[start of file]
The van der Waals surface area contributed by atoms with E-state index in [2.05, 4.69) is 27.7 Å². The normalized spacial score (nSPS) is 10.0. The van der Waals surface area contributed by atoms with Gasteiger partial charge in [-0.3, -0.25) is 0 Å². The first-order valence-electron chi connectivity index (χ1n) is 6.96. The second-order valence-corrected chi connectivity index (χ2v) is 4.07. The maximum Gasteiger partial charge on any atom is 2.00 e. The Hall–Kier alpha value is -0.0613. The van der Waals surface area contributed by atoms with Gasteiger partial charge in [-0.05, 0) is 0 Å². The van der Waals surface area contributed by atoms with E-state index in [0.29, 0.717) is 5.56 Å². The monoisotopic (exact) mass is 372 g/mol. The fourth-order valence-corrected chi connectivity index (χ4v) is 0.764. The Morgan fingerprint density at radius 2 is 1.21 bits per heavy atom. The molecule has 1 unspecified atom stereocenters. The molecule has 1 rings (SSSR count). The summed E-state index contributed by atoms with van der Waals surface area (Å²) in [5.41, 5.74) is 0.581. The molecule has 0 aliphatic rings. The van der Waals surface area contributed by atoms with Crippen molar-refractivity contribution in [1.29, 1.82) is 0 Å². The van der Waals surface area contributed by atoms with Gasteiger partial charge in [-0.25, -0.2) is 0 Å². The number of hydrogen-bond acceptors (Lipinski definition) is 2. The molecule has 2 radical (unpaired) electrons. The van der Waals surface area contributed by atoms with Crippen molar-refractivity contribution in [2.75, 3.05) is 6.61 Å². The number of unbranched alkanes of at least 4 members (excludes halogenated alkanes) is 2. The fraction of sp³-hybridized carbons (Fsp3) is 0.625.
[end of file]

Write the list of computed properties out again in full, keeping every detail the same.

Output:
The van der Waals surface area contributed by atoms with E-state index in [2.05, 4.69) is 27.7 Å². The normalized spacial score (nSPS) is 10.0. The van der Waals surface area contributed by atoms with Gasteiger partial charge in [-0.3, -0.25) is 0 Å². The first-order valence-electron chi connectivity index (χ1n) is 6.96. The second-order valence-corrected chi connectivity index (χ2v) is 4.07. The maximum Gasteiger partial charge on any atom is 2.00 e. The Hall–Kier alpha value is -0.0613. The van der Waals surface area contributed by atoms with Gasteiger partial charge in [-0.05, 0) is 0 Å². The van der Waals surface area contributed by atoms with E-state index in [0.29, 0.717) is 5.56 Å². The monoisotopic (exact) mass is 372 g/mol. The fourth-order valence-corrected chi connectivity index (χ4v) is 0.764. The Morgan fingerprint density at radius 2 is 1.21 bits per heavy atom. The molecule has 1 unspecified atom stereocenters. The molecule has 1 rings (SSSR count). The summed E-state index contributed by atoms with van der Waals surface area (Å²) in [5.41, 5.74) is 0.581. The molecule has 0 aliphatic rings. The van der Waals surface area contributed by atoms with Crippen molar-refractivity contribution in [1.29, 1.82) is 0 Å². The van der Waals surface area contributed by atoms with Gasteiger partial charge in [-0.25, -0.2) is 0 Å². The number of hydrogen-bond acceptors (Lipinski definition) is 2. The molecule has 2 radical (unpaired) electrons. The van der Waals surface area contributed by atoms with Crippen molar-refractivity contribution in [2.75, 3.05) is 6.61 Å². The number of unbranched alkanes of at least 4 members (excludes halogenated alkanes) is 2. The fraction of sp³-hybridized carbons (Fsp3) is 0.625.